Many of my friends have read Rosa No-Name and raved about it to my wife or me, but only nine people have written Amazon reviews.

Five thousand copies of the original edition of Found in Translation were sold, but only twenty-seven people left reviews. The original edition of Lost in Dreams (we’ve renamed the new edition A Season of Pebbles) sold twenty-five hundred copies. Only seventeen reviews.

Can you imagine how much better those books might have done if their readers had been willing to share their opinions in a review?

Even bad reviews can help. Not every book is for every reader, and it’s good to point out what someone else might not like in a particular book.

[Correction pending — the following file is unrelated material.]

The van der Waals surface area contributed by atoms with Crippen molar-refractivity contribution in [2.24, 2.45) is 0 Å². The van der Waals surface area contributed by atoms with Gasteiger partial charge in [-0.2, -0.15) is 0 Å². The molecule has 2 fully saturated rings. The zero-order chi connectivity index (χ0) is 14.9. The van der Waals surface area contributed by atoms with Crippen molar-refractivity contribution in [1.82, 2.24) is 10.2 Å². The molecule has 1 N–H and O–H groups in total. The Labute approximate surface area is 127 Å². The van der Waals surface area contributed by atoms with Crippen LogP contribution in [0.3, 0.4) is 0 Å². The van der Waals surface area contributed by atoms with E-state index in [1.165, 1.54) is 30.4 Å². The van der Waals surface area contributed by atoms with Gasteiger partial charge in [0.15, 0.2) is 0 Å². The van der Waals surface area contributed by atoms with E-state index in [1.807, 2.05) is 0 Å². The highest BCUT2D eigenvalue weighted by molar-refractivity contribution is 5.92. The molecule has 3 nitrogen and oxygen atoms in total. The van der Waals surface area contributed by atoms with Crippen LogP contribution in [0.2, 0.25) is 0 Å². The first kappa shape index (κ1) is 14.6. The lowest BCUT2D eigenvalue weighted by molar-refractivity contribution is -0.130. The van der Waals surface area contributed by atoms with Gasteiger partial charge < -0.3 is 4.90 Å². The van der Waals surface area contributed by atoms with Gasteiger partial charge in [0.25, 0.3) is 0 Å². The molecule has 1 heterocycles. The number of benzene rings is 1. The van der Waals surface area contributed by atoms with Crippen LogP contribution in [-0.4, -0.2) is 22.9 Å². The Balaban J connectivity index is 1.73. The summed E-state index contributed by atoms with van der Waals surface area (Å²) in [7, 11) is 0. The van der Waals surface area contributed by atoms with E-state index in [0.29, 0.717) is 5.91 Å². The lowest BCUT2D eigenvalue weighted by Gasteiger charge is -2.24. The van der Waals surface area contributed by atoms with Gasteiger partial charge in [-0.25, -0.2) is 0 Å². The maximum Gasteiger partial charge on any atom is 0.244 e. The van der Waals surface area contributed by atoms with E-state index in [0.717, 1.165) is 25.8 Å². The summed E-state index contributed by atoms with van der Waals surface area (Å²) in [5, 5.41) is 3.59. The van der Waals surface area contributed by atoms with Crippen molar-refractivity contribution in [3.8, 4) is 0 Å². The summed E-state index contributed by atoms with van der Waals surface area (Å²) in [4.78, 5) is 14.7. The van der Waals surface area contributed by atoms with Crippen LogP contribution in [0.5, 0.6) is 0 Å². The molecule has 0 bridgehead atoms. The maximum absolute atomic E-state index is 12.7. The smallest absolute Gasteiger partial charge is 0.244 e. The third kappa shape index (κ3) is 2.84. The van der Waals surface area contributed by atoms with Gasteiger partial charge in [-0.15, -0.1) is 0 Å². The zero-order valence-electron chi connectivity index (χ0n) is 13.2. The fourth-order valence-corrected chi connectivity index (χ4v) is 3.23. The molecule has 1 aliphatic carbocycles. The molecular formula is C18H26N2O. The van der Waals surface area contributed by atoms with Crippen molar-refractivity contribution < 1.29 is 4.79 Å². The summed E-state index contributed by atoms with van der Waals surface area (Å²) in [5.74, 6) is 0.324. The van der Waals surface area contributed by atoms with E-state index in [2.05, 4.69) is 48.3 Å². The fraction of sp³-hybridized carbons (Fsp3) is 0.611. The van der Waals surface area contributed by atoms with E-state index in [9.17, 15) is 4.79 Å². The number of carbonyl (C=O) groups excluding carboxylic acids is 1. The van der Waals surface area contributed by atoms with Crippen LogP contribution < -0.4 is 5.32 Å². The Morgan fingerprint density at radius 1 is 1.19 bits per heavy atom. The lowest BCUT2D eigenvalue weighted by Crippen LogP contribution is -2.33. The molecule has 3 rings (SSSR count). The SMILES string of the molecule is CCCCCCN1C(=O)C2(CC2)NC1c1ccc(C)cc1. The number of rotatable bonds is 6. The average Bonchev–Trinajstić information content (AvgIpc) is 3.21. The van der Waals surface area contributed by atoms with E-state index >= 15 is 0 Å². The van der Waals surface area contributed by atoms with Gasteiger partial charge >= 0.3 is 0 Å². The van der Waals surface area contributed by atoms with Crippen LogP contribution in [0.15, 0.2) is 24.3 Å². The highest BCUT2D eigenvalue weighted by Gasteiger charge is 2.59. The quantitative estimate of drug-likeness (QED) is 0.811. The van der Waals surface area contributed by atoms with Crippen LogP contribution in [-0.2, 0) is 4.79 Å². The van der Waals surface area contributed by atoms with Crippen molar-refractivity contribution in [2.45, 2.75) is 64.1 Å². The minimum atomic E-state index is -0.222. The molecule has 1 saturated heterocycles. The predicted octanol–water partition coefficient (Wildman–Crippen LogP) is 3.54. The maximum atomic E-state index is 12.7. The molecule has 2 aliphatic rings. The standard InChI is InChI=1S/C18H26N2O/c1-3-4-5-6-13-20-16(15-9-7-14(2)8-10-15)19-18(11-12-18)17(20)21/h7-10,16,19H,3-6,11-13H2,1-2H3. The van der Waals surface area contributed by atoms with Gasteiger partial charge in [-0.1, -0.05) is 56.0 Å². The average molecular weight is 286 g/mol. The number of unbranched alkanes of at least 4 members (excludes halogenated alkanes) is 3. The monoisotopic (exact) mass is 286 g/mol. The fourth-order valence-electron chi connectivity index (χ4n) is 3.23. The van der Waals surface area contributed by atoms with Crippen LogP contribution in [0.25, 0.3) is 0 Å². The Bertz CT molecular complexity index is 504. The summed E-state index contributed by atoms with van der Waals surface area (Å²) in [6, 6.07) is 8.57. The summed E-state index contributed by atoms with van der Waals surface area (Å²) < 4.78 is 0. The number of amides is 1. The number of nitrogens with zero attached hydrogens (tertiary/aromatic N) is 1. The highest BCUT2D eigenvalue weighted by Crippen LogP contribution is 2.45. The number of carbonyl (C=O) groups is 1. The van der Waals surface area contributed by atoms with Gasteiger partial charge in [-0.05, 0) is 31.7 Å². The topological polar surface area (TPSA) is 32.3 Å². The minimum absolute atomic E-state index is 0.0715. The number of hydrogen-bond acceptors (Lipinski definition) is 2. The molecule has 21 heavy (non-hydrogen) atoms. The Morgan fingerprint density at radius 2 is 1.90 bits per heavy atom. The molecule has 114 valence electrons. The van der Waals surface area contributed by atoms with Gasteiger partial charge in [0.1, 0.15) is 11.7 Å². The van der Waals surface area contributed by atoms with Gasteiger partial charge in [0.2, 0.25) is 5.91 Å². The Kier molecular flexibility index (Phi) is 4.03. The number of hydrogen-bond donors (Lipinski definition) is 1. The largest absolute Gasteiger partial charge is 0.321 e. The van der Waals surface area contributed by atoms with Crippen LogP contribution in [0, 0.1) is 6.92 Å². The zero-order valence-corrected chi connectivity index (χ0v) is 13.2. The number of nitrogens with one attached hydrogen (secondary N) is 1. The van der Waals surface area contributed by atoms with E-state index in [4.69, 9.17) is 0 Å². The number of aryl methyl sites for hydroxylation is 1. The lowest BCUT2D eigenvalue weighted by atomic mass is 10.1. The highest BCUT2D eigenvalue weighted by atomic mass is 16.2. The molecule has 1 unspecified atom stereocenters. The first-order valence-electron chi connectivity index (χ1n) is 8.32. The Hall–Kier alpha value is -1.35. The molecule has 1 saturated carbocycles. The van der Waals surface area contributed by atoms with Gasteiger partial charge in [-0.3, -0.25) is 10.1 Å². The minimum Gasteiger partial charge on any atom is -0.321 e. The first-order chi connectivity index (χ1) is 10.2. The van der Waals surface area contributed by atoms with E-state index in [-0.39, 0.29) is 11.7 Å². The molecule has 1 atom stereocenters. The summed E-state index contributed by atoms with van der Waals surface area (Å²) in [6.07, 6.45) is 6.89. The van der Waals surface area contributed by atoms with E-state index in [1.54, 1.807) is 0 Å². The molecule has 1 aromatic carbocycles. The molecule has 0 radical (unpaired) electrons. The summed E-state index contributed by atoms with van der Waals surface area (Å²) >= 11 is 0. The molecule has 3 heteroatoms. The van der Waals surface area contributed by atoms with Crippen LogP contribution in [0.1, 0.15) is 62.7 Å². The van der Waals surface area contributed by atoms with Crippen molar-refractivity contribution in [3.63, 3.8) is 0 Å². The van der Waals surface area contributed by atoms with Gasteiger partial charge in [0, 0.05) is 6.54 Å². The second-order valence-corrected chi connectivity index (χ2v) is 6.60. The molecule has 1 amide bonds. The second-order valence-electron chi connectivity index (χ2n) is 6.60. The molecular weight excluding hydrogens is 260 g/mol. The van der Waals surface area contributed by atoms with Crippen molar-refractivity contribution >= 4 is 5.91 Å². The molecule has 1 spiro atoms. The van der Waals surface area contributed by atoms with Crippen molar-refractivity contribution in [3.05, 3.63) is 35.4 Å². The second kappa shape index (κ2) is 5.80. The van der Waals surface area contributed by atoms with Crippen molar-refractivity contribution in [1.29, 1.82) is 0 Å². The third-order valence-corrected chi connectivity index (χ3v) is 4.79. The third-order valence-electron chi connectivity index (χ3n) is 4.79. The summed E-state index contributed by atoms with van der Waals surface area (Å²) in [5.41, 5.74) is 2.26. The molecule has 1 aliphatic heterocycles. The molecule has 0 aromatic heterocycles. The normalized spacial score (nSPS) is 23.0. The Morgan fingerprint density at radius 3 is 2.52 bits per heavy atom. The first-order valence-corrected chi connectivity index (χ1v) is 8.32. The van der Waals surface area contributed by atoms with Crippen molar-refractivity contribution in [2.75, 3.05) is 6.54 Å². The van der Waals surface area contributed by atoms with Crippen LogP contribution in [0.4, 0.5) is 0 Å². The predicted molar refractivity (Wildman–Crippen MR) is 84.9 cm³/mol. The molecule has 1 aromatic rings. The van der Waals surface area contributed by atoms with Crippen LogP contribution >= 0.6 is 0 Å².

Found in Translation and A Season of Pebbles are now available from Winged Publications, along with Overshadowed, the previously unpublished third book in the Altered Hearts series. I’m currently editing and revising The Flowers of His Field, which is not only the final book in the series but a sequel to Rosa No-Name.

The success of those books will depend largely on honest reviews. I’m not talking about financial success. My only concern is the lives my books will have a chance to touch.

If you’ve read one of my books and haven’t reviewed it on Amazon, would you take a couple of minutes to do it? Yes, I know it’s a nuisance. But just think of the hundreds of hours it took me to write and edit each of those books.

And if you haven’t read any of my books, I hope you will.

Not because I’ve suggested it, but because you look at the reviews and think, “Why haven’t I read this book before?”